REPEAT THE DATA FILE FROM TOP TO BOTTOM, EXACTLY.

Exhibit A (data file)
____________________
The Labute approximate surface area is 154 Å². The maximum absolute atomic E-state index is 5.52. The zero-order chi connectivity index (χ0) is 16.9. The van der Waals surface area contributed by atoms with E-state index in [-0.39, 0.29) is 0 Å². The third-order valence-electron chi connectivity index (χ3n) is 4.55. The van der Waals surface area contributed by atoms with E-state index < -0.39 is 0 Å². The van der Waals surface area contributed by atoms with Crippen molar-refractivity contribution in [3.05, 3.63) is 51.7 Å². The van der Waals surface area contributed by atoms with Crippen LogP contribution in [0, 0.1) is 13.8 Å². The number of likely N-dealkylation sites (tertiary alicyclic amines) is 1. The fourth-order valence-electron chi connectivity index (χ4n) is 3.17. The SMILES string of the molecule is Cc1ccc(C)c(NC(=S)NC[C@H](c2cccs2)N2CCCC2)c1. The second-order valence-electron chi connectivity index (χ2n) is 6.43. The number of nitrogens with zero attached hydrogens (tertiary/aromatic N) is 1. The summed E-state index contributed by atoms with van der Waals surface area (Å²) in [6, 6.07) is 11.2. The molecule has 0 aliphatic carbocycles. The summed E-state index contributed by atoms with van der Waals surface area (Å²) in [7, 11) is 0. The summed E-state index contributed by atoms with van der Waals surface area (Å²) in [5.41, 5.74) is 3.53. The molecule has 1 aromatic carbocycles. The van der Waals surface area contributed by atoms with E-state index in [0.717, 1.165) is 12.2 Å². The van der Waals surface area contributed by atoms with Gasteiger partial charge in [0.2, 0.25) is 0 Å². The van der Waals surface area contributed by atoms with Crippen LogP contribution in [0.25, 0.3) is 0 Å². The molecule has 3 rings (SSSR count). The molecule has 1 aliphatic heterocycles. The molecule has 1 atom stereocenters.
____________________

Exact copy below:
The Labute approximate surface area is 154 Å². The maximum absolute atomic E-state index is 5.52. The zero-order chi connectivity index (χ0) is 16.9. The van der Waals surface area contributed by atoms with E-state index in [-0.39, 0.29) is 0 Å². The third-order valence-electron chi connectivity index (χ3n) is 4.55. The van der Waals surface area contributed by atoms with E-state index < -0.39 is 0 Å². The van der Waals surface area contributed by atoms with Crippen molar-refractivity contribution in [3.05, 3.63) is 51.7 Å². The van der Waals surface area contributed by atoms with Crippen LogP contribution in [0, 0.1) is 13.8 Å². The number of likely N-dealkylation sites (tertiary alicyclic amines) is 1. The fourth-order valence-electron chi connectivity index (χ4n) is 3.17. The SMILES string of the molecule is Cc1ccc(C)c(NC(=S)NC[C@H](c2cccs2)N2CCCC2)c1. The second-order valence-electron chi connectivity index (χ2n) is 6.43. The number of nitrogens with zero attached hydrogens (tertiary/aromatic N) is 1. The summed E-state index contributed by atoms with van der Waals surface area (Å²) in [6, 6.07) is 11.2. The molecule has 0 aliphatic carbocycles. The summed E-state index contributed by atoms with van der Waals surface area (Å²) in [7, 11) is 0. The summed E-state index contributed by atoms with van der Waals surface area (Å²) in [5.41, 5.74) is 3.53. The molecule has 1 aromatic carbocycles. The van der Waals surface area contributed by atoms with E-state index in [0.717, 1.165) is 12.2 Å². The van der Waals surface area contributed by atoms with Gasteiger partial charge in [0.2, 0.25) is 0 Å². The van der Waals surface area contributed by atoms with Crippen LogP contribution in [0.25, 0.3) is 0 Å². The molecule has 3 rings (SSSR count). The molecule has 1 aliphatic heterocycles. The molecule has 1 atom stereocenters.